Custer Gallatin National Forest

Newspaper Opinion: Our Last, Best Chance to Protect the Gallatins

Newspaper Opinion: Our Last, Best Chance to Protect the Gallatins

June 6 is a date looming large for those who prize the Gallatin Range. It’s the last day the public can submit comments on how the U.S. Forest Service should manage the Custer Gallatin National Forest, including the Gallatins, for the next 20 to 30 years.

No surprise then that emotions among those with a vested interest in the Gallatins have been running high over the last several weeks. Nothing less than the fate of our beloved backyard mountains – and their wildlife, waters, and recreational opportunities – is at stake.

Chronicle column: Gallatin Forest Partnership: A path forward for our wild backyard

Chronicle column: Gallatin Forest Partnership: A path forward for our wild backyard

You have the chance to help determine the future of our wild backyard for the next 30 years.

We are lucky to call the Gallatin and Madison mountains home. They provide abundant wildlife, clean drinking water, and wild trails – but for how much longer? Between skyrocketing populations and a changing landscape, these constants of mountain living are starting to look a lot less certain. Now the Custer Gallatin National Forest’s management plan is up for its once-in-a-generation revision, giving us our chance to secure our mountains’ future.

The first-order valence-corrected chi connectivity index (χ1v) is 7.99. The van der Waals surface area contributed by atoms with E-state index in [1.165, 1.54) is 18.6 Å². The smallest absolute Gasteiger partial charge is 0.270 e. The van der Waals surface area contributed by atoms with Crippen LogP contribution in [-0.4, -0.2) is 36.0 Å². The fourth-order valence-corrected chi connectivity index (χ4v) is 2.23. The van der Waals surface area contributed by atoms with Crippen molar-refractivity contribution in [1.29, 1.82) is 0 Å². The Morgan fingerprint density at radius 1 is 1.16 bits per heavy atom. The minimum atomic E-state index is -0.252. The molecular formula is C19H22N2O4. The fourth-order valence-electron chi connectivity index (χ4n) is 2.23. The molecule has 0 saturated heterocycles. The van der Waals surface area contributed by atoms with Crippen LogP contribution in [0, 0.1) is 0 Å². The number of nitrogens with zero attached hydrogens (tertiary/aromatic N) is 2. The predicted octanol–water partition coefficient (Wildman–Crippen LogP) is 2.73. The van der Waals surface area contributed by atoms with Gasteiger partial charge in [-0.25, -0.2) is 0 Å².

Public lands in public hands: the Gallatin Forest Partnership

Public lands in public hands: the Gallatin Forest Partnership

As a community organizer, I spend a lot of time thinking about how and why people come together. In today’s age of polarizing politics, common ground is admittedly hard to come by. Fortunately for us in Montana, we’ve got plenty of it – over 30 million acres, in fact. Our abundant public land is the literal common ground upon which all manner of Montanans stand to celebrate, enjoy, and defend.

(Photo Eliza Wiley.)